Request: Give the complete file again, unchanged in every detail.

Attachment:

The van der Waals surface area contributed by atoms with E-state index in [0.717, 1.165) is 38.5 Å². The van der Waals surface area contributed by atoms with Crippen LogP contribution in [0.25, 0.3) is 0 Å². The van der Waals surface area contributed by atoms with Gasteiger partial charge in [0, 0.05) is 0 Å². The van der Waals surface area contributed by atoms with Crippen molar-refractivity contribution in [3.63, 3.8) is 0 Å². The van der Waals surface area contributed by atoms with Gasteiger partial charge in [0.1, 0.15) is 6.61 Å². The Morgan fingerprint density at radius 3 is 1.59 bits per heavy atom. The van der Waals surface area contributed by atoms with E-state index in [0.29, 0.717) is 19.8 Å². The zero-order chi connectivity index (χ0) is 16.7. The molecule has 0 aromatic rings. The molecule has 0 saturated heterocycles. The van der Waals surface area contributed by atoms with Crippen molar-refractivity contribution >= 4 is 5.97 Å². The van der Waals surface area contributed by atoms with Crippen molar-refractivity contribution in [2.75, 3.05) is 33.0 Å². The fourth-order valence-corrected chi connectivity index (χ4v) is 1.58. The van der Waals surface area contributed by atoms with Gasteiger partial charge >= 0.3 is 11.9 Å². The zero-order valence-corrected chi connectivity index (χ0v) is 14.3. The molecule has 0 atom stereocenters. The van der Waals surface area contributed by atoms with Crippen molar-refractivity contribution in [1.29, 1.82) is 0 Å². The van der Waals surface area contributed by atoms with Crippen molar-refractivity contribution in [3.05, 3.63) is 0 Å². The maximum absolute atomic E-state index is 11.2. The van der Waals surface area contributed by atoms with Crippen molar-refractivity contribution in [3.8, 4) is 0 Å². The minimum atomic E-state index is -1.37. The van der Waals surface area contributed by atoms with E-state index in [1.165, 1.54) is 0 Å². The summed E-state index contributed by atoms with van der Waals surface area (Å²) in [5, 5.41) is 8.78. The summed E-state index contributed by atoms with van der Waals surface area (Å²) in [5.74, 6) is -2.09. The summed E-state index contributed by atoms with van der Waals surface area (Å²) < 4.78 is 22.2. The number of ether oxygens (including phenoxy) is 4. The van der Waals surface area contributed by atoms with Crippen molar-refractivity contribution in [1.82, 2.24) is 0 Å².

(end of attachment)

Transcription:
The van der Waals surface area contributed by atoms with E-state index in [0.717, 1.165) is 38.5 Å². The van der Waals surface area contributed by atoms with Crippen LogP contribution in [0.25, 0.3) is 0 Å². The van der Waals surface area contributed by atoms with Gasteiger partial charge in [0, 0.05) is 0 Å². The van der Waals surface area contributed by atoms with Crippen molar-refractivity contribution in [3.63, 3.8) is 0 Å². The van der Waals surface area contributed by atoms with Gasteiger partial charge in [0.1, 0.15) is 6.61 Å². The Morgan fingerprint density at radius 3 is 1.59 bits per heavy atom. The van der Waals surface area contributed by atoms with E-state index in [0.29, 0.717) is 19.8 Å². The zero-order chi connectivity index (χ0) is 16.7. The molecule has 0 aromatic rings. The molecule has 0 saturated heterocycles. The van der Waals surface area contributed by atoms with Crippen molar-refractivity contribution >= 4 is 5.97 Å². The van der Waals surface area contributed by atoms with Crippen molar-refractivity contribution in [2.75, 3.05) is 33.0 Å². The fourth-order valence-corrected chi connectivity index (χ4v) is 1.58. The van der Waals surface area contributed by atoms with Gasteiger partial charge >= 0.3 is 11.9 Å². The zero-order valence-corrected chi connectivity index (χ0v) is 14.3. The molecule has 0 atom stereocenters. The van der Waals surface area contributed by atoms with Crippen molar-refractivity contribution in [1.29, 1.82) is 0 Å². The van der Waals surface area contributed by atoms with Crippen molar-refractivity contribution in [3.05, 3.63) is 0 Å². The maximum absolute atomic E-state index is 11.2. The van der Waals surface area contributed by atoms with Crippen molar-refractivity contribution in [3.8, 4) is 0 Å². The minimum atomic E-state index is -1.37. The van der Waals surface area contributed by atoms with E-state index in [1.165, 1.54) is 0 Å². The summed E-state index contributed by atoms with van der Waals surface area (Å²) in [5, 5.41) is 8.78. The summed E-state index contributed by atoms with van der Waals surface area (Å²) in [5.74, 6) is -2.09. The summed E-state index contributed by atoms with van der Waals surface area (Å²) < 4.78 is 22.2. The number of ether oxygens (including phenoxy) is 4. The van der Waals surface area contributed by atoms with Crippen molar-refractivity contribution in [1.82, 2.24) is 0 Å².